- The Washington Times - Friday, September 26, 2003

More than 1,000 suspected child-sex offenders have been arrested by federal agents since July in a nationwide undercover investigation that targeted child-pornography purveyors and other predatory criminals, according to the Department of Homeland Security.

Assistant Secretary Michael J. Garcia, who heads the department’s newly created Bureau of Immigration and Customs Enforcement (ICE), said agents — as part of “Operation Predator” — have taken into custody child pornography suspects in nearly every state and every major American city, including both U.S. citizens and foreigners living in this country.

Those arrested included U.S. citizens who traveled overseas to meet with children for sex, others who were accused of molesting mentally impaired children and those accused of smuggling foreign children into the United States to serve as prostitutes.

About 400 of those taken into custody were charged with manufacturing or distributing child pornography on the Internet.



“The goal of Operation Predator is to get these people off the streets and we’re doing that,” Mr. Garcia told reporters. “More and more children, boys and girls not even old enough to read, are falling victim to the increasingly organized and profitable trade of human trafficking.”

In addition to the 1,007 arrests since July, ICE agents also have identified for state and local police agencies more than 250 children featured in child pornography digital images, and responded to more than 140 calls on ICE’s toll-free hot line (1-866-DHS-2ICE), allowing the public to report information about suspected child-sex offenders and other child predators.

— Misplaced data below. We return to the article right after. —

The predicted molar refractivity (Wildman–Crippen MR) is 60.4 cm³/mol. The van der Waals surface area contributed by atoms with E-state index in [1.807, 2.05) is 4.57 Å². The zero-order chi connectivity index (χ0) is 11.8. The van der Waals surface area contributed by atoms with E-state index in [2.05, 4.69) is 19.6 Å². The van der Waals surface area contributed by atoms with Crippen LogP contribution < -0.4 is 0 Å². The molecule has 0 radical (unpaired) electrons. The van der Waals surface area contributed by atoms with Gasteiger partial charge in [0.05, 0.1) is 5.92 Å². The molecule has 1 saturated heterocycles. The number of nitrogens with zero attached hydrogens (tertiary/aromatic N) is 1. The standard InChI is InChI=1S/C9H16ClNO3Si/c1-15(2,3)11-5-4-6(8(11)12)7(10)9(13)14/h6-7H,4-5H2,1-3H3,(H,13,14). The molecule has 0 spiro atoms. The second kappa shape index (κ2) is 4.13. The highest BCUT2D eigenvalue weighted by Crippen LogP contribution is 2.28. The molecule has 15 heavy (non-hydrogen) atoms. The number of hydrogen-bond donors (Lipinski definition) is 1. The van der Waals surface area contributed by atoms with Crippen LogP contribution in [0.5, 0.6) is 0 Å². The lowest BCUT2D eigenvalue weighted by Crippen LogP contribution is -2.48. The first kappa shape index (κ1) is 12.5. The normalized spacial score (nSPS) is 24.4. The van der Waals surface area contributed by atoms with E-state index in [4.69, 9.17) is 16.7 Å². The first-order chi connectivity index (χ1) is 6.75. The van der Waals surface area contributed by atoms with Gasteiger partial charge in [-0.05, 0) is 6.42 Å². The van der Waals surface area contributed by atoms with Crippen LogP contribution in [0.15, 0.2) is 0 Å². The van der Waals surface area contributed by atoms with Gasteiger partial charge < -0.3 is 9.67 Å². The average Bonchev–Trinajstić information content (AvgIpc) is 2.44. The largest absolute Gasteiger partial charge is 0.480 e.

Operation Predator began July 9 as a law enforcement initiative aimed at protecting children from pornographers, child prostitution rings, Internet predators and human traffickers. Coordinated through ICE, the program used the Internet to more effectively identify child predators, prosecute them and force them out of the country if they were foreigners subject to deportation.

“Operation Predator integrates the department’s authorities to target those who exploit children,” Homeland Security Secretary Tom Ridge said in announcing the program. “The Department of Homeland Security is coordinating the department’s once-fragmented investigative and intelligence resources into a united campaign against child predators.”

ICE authorities have joined with the National Center for Missing and Exploited Children to facilitate the exchange of information on missing children, as well as investigative intelligence leads. For the first time, bureau officials said, an ICE senior agent has been assigned to the center to coordinate those leads requiring law enforcement attention.

As part of the program, ICE officials also have teamed with the FBI, the U.S. Postal Inspection Service, the U.S. Secret Service and the Justice Department to develop a National Child Victim Identification Program. The secure system is the nation’s first comprehensive program of child pornography images designed to help police around the world identify and rescue children featured in the images and crack down on those who make and distribute the material.

“There is nothing more important than protecting our children, the future of our nation,” said Mr. Garcia. “Through Operation Predator, ICE is in a unique position to carry out this critical responsibility.”

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